When I woke up this past Saturday morning, I turned on my television to hear the ever-disturbing news about Kansas City Chiefs linebacker Jovan Belcher. Belcher, the father of a three-month-old daughter, murdered his girlfriend, Kasandra Perkins, just before 8 a.m. on Saturday. Shortly after, Belcher drove to the Chiefs practice facility where he turned the gun on himself in front of head coach Romeo Crennel and general manager Scott Pioli.
Since the tragedy, many have tried to figure out why Belcher would do something like this. As a student-athlete at the University of Maine, Belcher was part of a group named Male Athletes Against Violence and was described as “an unbelievable role model” by his former high school coach. However, reports surfaced that his friends claimed he had been taking painkillers and drinking everyday to help deal with the effects of football-related head injuries. In fact, some believe that Belcher was suffering from a traumatic brain injury. Unfortunately, this isn’t the first time we’ve seen something like this.
On May 3 of this year, former San Diego Chargers linebacker Junior Seau died from a self-inflicted gunshot wound to the chest. He was only 43 years old. Former Chicago Bears safety Dave Duerson committed suicide back in February of 2011, when he was only 50. Both were suspected of struggling to deal with debilitating brain injuries they received during their playing days.
To break it down quite simply, football, is just a sport. Sports, especially football are meant to be fun, entertaining and exciting. They’re not meant to be the middle-man towards death, especially suicide. Unfortunately, I’m afraid that’s exactly what the sport of football has become.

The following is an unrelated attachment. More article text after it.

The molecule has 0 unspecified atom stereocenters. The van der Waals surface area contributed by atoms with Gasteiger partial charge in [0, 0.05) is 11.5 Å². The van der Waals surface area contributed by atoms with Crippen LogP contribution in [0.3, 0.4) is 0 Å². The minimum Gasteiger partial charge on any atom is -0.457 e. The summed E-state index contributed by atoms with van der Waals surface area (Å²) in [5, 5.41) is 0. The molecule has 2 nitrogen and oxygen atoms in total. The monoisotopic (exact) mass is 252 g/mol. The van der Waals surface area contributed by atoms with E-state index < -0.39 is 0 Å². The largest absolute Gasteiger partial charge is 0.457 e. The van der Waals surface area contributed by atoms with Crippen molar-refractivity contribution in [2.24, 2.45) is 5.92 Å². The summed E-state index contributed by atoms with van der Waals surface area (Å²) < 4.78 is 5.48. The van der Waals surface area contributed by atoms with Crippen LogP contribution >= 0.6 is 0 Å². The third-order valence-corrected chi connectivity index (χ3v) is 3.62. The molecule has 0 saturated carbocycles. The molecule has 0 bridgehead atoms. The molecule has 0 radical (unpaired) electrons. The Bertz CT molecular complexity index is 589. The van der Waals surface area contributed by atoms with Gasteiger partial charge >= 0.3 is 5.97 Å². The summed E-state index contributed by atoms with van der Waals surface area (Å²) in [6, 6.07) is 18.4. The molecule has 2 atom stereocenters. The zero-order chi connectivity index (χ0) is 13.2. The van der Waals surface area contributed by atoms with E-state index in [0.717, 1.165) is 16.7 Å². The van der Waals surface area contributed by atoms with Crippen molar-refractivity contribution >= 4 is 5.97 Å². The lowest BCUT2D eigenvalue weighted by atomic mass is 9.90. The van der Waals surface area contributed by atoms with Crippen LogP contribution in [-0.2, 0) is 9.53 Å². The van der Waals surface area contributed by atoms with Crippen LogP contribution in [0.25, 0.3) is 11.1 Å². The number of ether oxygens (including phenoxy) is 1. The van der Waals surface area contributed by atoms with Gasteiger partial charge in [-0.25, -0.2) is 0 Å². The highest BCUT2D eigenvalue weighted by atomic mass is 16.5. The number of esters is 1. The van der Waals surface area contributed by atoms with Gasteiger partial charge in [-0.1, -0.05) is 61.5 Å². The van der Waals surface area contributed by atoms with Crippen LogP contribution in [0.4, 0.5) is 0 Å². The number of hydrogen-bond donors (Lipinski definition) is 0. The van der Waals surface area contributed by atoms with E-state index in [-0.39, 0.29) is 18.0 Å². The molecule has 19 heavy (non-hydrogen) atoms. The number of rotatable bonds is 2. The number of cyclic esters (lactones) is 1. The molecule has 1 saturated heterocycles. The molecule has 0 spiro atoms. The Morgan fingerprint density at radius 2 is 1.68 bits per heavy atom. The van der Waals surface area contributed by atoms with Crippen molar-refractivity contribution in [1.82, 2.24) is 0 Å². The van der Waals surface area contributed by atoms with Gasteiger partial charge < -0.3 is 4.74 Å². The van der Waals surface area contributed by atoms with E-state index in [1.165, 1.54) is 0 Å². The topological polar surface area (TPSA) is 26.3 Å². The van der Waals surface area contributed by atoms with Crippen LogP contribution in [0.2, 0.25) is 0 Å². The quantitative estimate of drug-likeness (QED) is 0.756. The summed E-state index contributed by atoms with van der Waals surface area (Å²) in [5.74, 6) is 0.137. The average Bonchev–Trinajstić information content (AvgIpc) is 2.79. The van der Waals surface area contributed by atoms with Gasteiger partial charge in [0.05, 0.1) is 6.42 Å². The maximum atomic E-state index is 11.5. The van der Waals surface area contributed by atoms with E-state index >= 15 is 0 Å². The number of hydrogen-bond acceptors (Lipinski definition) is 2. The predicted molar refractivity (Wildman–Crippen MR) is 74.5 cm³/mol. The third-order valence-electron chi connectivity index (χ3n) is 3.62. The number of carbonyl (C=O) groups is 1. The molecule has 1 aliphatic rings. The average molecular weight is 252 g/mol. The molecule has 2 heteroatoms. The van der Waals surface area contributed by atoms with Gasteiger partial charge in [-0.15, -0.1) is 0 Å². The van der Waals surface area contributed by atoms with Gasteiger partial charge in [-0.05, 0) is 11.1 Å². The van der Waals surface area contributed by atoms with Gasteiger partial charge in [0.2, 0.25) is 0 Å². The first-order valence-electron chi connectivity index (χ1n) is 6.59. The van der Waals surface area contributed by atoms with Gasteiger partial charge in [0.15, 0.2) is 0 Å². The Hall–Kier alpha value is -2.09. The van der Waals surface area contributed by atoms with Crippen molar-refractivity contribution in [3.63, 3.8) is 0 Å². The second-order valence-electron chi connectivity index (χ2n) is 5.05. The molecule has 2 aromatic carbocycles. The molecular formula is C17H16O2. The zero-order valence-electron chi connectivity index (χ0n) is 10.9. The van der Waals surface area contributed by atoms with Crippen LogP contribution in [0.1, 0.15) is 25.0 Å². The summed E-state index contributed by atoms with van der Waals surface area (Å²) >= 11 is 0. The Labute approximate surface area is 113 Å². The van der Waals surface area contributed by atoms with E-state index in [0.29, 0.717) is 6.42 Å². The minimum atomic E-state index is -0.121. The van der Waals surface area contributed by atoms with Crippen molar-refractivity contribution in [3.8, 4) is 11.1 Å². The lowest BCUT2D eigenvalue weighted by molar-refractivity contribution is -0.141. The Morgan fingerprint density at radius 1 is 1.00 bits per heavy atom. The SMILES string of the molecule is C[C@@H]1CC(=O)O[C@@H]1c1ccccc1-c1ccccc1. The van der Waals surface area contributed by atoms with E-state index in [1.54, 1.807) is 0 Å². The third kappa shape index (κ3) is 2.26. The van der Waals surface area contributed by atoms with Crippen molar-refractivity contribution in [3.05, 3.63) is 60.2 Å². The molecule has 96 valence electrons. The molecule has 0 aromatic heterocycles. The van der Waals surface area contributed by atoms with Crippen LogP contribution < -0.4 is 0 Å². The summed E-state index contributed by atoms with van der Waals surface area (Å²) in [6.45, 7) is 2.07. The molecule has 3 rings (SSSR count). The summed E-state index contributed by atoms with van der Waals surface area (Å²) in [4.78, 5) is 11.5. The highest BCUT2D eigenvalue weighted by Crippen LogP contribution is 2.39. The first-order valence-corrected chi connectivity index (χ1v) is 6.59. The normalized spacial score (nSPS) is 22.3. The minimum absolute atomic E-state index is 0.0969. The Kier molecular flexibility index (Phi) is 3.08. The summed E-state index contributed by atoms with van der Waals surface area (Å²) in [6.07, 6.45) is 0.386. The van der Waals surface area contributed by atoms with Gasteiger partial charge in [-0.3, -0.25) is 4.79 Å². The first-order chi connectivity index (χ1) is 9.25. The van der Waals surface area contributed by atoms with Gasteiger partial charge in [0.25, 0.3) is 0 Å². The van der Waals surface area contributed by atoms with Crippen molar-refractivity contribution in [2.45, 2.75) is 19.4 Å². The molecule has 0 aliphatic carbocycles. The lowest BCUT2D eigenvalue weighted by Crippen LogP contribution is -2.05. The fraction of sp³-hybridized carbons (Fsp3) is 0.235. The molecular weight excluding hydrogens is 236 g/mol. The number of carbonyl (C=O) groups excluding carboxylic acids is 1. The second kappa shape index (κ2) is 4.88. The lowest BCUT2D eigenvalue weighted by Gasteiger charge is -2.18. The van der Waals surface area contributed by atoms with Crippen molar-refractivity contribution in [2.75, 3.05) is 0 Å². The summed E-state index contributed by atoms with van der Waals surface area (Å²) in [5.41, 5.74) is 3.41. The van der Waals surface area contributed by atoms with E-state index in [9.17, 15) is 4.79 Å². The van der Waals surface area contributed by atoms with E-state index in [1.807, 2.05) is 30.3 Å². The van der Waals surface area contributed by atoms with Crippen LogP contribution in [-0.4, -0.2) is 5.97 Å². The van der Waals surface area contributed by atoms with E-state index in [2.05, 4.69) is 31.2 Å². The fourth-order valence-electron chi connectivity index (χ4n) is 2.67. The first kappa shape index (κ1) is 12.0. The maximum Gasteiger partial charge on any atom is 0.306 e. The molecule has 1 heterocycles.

Don’t get me wrong, I love the sport. But as I say that, I do also believe that football has a ticking clock on its existence.
How many more suicides or murders can be committed before we realize the root of this problem? Football isn’t a contact sport, it’s a collision sport, and those same collisions are leading towards countless concussions, loss of memory and physical ability and, most importantly, the loss of lives.
Roger Goodell and the NFL can throw all the money they want at medical and safety research, but no amount of money can retract the violent, brain-jarring hits that NFL players sustain week-in and week-out. I’ve said this before, and I’ll say it again: The sport of football will cease to exist by the end of my lifetime, because the loss of lives isn’t worth the excitement of full speed collisions.